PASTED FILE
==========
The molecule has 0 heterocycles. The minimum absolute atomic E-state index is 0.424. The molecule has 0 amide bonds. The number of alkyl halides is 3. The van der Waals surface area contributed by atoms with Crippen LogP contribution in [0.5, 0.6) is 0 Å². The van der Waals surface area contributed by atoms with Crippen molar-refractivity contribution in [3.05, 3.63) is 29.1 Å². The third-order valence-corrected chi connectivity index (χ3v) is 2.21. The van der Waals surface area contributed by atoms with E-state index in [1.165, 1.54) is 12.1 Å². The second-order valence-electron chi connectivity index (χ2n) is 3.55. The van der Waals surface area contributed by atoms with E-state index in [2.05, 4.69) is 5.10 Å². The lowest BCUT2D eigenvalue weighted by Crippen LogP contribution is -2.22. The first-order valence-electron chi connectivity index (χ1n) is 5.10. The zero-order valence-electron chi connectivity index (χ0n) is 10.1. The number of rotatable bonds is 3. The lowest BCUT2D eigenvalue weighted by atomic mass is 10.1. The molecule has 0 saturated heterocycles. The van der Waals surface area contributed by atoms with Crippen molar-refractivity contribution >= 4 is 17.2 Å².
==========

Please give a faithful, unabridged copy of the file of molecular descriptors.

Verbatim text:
The molecule has 0 heterocycles. The minimum absolute atomic E-state index is 0.424. The molecule has 0 amide bonds. The number of alkyl halides is 3. The van der Waals surface area contributed by atoms with Crippen LogP contribution in [0.5, 0.6) is 0 Å². The van der Waals surface area contributed by atoms with Crippen molar-refractivity contribution in [3.05, 3.63) is 29.1 Å². The third-order valence-corrected chi connectivity index (χ3v) is 2.21. The van der Waals surface area contributed by atoms with E-state index in [1.165, 1.54) is 12.1 Å². The second-order valence-electron chi connectivity index (χ2n) is 3.55. The van der Waals surface area contributed by atoms with E-state index in [2.05, 4.69) is 5.10 Å². The lowest BCUT2D eigenvalue weighted by Crippen LogP contribution is -2.22. The first-order valence-electron chi connectivity index (χ1n) is 5.10. The zero-order valence-electron chi connectivity index (χ0n) is 10.1. The number of rotatable bonds is 3. The lowest BCUT2D eigenvalue weighted by atomic mass is 10.1. The molecule has 0 saturated heterocycles. The van der Waals surface area contributed by atoms with Crippen molar-refractivity contribution >= 4 is 17.2 Å².